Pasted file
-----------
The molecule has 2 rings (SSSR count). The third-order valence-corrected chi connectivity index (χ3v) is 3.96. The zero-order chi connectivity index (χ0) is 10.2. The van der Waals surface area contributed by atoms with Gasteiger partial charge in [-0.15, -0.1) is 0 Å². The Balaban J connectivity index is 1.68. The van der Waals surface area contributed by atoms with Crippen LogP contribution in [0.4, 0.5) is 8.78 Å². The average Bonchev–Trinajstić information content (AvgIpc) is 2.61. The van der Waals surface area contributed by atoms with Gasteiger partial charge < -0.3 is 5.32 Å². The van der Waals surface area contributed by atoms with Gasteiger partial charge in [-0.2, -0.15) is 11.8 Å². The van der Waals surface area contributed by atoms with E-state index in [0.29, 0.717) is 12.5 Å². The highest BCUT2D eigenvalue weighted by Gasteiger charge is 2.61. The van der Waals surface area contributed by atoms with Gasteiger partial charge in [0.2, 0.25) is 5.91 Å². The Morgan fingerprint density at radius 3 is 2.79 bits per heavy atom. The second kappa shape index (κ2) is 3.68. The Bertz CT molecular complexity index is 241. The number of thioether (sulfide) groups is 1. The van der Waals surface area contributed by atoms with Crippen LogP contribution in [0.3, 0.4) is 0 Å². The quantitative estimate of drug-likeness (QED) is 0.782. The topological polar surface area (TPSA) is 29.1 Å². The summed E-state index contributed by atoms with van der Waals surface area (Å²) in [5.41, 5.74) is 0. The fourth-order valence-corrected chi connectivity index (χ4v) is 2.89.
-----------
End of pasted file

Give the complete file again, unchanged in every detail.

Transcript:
The molecule has 2 rings (SSSR count). The third-order valence-corrected chi connectivity index (χ3v) is 3.96. The zero-order chi connectivity index (χ0) is 10.2. The van der Waals surface area contributed by atoms with Gasteiger partial charge in [-0.15, -0.1) is 0 Å². The Balaban J connectivity index is 1.68. The van der Waals surface area contributed by atoms with Crippen LogP contribution in [0.4, 0.5) is 8.78 Å². The average Bonchev–Trinajstić information content (AvgIpc) is 2.61. The van der Waals surface area contributed by atoms with Gasteiger partial charge < -0.3 is 5.32 Å². The van der Waals surface area contributed by atoms with Gasteiger partial charge in [-0.2, -0.15) is 11.8 Å². The van der Waals surface area contributed by atoms with E-state index in [0.29, 0.717) is 12.5 Å². The highest BCUT2D eigenvalue weighted by Gasteiger charge is 2.61. The van der Waals surface area contributed by atoms with Gasteiger partial charge in [0.2, 0.25) is 5.91 Å². The Morgan fingerprint density at radius 3 is 2.79 bits per heavy atom. The second kappa shape index (κ2) is 3.68. The Bertz CT molecular complexity index is 241. The number of thioether (sulfide) groups is 1. The van der Waals surface area contributed by atoms with Crippen LogP contribution in [0.3, 0.4) is 0 Å². The quantitative estimate of drug-likeness (QED) is 0.782. The topological polar surface area (TPSA) is 29.1 Å². The summed E-state index contributed by atoms with van der Waals surface area (Å²) in [5.41, 5.74) is 0. The fourth-order valence-corrected chi connectivity index (χ4v) is 2.89.